Looking at Nottingham, Maryland as it exists today, one would hardly be able to tell that the area was once rich with airfields.
Little remains of these lost and forgotten air parks today.
How many of them do you remember?
Spamer Field; Nottingham, MD
Little is known about when Spamer Field was originally constructed.
The air park was not depicted on the 1945 Washington Sectional Chart, nor was it depicted on USGS topographical maps from the 1940s-70s.
The earliest depiction which has been located of Spamer Field, which was located at the intersection of Seven Courts Drive and Hickoryhurst Drive, was a March 26, 1956, USGS aerial photo.
It depicted an irregularly-shaped grass field with several small buildings at the southwest end, around which were parked 7 single-engine aircraft.
Jay Payne tells Airfields-Freeman.com, “Growing up in Perry Hall in the late 1950s & 1960s I remember Spamer Field. There were a couple of hangars & a turf runway. They used to do a lot of skydiving mostly from a gull-winged Stinson. There were a number of planes based there.”
The last known photo which has been located showing aircraft at Spamer Field was a 1971 aerial view, which showed 8 light aircraft on the field.
A 1994 aerial view showed houses covering the site of the little airfield.
Nottingham Airport; Nottingham, MD
Not much is known about the “Nottingham Airport,” including its date of establishment, or even its purpose.
No airfield at this location was listed in the 1938 Commerce Department Descriptions of Airports & Landing Fields, nor was it depicted on the 1939 Washington Sectional Chart.
The only depictions which have been found of Nottingham Airport were a series of August, 1941, aerial photos by Frank Matricciani.
From various perspectives, they showed a large open grass field, on the side of which were a tent encampment, along with 7 single-engine aircraft.
All of the photos were captioned “Nottingham Airport.”
Carmel Matricciani told Airfields-Freeman.com, “I had heard that it was where the present-day Best Buy is located near White Marsh Mall. The gentleman I spoke with [Tony Serio] regarding his actual knowledge of the place said he flew into there in the early 1970s [or late 1960s] before the mall was built.”
Nottingham Airport was located just south of the intersection of Interstate 95 and Campbell Boulevard.
Quinn Airport / Baltimore Airpark; Perry Hall, MD
Quinn Airport was a common site to many travelers along I-95, as the little airport sat adjacent to the west side of the busy interstate.
The date of construction of Quinn Airport has not been determined.
Steve Hackman told Airfields-Freeman.com, “I grew up about 2 miles from Quinn’s, which got it’s name from Frank Quinn who was a local boy in what was at the time a rural community. I didn’t know Mr. Quinn but I hung out around the airport a lot in my younger years.
“He [Steve’s uncle] felt like the strip had actually been there since 1950, but maybe only for Quinn’s own use. He also told me that Frank Quinn was an excavating contractor and had cleared the land for the strip & graded it himself. He said that when the airport was first built, Frank had a new Piper Tri-pacer & he used to fly with him occasionally…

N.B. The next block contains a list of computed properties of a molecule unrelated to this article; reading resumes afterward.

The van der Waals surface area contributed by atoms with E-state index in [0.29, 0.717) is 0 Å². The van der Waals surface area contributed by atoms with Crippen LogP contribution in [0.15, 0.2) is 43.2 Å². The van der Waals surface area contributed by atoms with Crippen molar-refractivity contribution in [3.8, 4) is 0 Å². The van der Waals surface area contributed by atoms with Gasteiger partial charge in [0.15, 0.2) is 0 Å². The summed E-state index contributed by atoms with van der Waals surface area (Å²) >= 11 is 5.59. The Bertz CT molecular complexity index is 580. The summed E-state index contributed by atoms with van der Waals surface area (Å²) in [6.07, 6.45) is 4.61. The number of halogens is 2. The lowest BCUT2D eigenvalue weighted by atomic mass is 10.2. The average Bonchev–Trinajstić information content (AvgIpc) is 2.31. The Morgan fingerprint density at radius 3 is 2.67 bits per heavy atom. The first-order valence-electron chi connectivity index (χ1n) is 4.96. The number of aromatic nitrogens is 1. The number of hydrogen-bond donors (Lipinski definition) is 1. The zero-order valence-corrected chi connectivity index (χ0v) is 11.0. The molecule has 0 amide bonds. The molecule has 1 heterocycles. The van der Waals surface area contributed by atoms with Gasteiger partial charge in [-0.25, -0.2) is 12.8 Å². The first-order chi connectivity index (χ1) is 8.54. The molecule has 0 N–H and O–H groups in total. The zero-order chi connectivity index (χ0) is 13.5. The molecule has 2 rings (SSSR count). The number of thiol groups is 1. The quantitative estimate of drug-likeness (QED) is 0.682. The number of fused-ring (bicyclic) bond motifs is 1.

“I recall that as kids we were walking along I-95 as it was being built (it was still dirt) and we were near the airport & saw a guy crash… I believe it was the first person to lose their life there. Pappy’s clearest memory of the place was that he was there to see the first plane to ever land and he said that Frank (Quinn) had not gotten around to putting down gravel on the strip & it was pretty rough.
“[Steve’s uncle] said that he was there with my father when the first plane to land at Quinn’s flipped over (he remembered the plane as being a J-3 Cub) and he is positive that he was still in school when that happened which would date the incident to around 1952. And one comment on the runway… I noticed that the description says it was a turf runway, but what it really was, was rough, hard-packed, rocky, rutted-up clay. When the planes would do test run-ups dust would fly!”
According to the book “Maryland Aloft,” a 1962 MD Airport Directory reported that the airport was operated by Herbert Shanklin. The publication described the 1,800′ sod runway as “rough & rolling.” On the night of January 17, 1962, a fire at the airport destroyed 3 aircraft & badly damaged 2 others. The Baltimore Evening Sun named Fred Quinn as the airport’s operator in its report on the fire.
A 1964 aerial view depicted the field pretty much unchanged compared to the 1957 photo, although there were several aircraft parked on the north side of the field, and I-95 had been built across the eastern edge of the airport property.
According to the book “Maryland Aloft,” “in 1967, the airport was acquired by Earl Mace & his wife Betsy.”
Earl & Betsy paved the runway before reopening the facility in 1968 as Baltimore Airpark. The new owners added hangars & an office building.
Baltimore Airpark was listed on the 1970 Washington Sectional Chart as having a 2,100′ paved runway.
The 1982 AOPA Airport Directory described Baltimore Airpark as having a single asphalt 2,200′ runway and listed the operator as Baltimore Aviation Service.
Baltimore Airpark was closed in 2001, with the property being redeveloped into new homes.
The runway of the former Baltimore Airpark was finally ripped up in 2003.